The predicted 2022 COLA of 6.2 percent would also be the eighth highest COLA ever — and the largest if you remove 1975 to 1982. The formula for calculating the COLA changed in 1983. This is why the COLAs before 1983 were so large comparatively and why there wasn’t a COLA in 1983. For more information on the historical context of the COLA numbers, see the table below.
How Does the COLA Affect My Medicare?
The annual COLA is one of the ways what you pay in Medicare (primarily the Medicare Part B premium) can change from year to year. This is due to health care costs increasing alongside other costs of living. Depending on what the COLA is, the premiums for Medicare Part B may increase to cover these added health care costs. If your Part B premiums are taken directly out of your Social Security check, there is a rule to protect you making less money than the previous year called the hold harmless provision. The Part B premium increase cannot be larger than the COLA, ensuring that it does not decrease your Social Security benefits. For a thorough explanation, see our article Why Did My Medicare Part B Premiums Change?
Important Things to Remember
The annual COLA keeps Social Security benefits in line with the average cost of living in the United States, since many who receive these benefits rely on them for financial security. Without this set adjustment, Social Security benefits could easily fall behind the day-to-day costs of living. There are two things to keep in mind with these updates, though. First and foremost, a high COLA isn’t always a good thing. The COLA is a reaction to inflation and increased costs in the cost of living. This means that the higher the COLA increase, the more expensive the general costs you’ll experience likely will be.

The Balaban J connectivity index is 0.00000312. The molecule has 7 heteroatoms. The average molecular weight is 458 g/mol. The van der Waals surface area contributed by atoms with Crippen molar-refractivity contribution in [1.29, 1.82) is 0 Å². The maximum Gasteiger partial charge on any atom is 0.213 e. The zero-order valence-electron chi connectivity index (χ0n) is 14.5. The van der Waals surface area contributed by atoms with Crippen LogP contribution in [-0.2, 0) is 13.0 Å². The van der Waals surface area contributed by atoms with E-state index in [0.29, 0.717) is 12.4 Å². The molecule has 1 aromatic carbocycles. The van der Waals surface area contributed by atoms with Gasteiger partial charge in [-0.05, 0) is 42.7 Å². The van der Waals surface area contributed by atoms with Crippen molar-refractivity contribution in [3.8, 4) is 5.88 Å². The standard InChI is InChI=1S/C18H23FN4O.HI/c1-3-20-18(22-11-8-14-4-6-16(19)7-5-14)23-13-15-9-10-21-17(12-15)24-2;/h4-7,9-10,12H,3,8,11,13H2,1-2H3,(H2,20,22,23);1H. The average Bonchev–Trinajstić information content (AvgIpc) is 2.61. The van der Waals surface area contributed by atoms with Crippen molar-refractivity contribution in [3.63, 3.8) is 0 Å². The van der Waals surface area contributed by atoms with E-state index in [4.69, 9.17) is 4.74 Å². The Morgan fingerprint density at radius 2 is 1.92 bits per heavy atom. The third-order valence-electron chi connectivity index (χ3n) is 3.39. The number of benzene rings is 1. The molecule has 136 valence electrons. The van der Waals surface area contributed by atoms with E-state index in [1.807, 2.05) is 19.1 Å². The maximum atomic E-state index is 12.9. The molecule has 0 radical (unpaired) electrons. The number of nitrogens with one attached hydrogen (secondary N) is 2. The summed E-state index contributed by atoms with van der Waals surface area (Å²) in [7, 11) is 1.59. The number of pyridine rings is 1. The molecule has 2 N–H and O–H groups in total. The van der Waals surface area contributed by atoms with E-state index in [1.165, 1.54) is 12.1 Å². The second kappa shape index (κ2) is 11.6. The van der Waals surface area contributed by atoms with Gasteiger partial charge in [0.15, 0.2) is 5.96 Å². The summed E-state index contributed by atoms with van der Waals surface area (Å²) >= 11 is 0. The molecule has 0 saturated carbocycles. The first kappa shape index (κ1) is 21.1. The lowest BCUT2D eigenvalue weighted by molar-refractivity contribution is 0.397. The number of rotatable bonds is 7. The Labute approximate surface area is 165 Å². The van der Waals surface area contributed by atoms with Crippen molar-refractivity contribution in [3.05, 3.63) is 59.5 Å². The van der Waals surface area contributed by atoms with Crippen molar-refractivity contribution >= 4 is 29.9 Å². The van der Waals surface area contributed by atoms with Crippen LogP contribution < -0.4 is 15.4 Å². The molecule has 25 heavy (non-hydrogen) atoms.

Secondly, remember that the COLA is an average adjustment across the United States, but inflation isn’t even. If inflation is higher where you live, or if you use more of an item that’s being more inflated (like gasoline or energy costs in this case), the COLA may not fully cover the cost-of-living increase for you. The opposite can be true, too. If that inflation becomes controlled or the increased costs don’t affect you as much, the COLA could represent a greater spending power for you, as Johnson discussed in her interview with CNBC when she was discussing her original historic prediction.
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It’s important to remember that a COLA of 6.2 percent is only a prediction at this point, and it’s likely to change as we gather more information. While we’re now entering the period of time where we can begin to become more assured in the predictions, there are still two-thirds of the data collection period left, and the COLA could shrink or increase. The COLA may not be set in stone yet, but all the signs seem to be saying that we’ll be getting a larger than average (if not historically high) COLA in the next few months.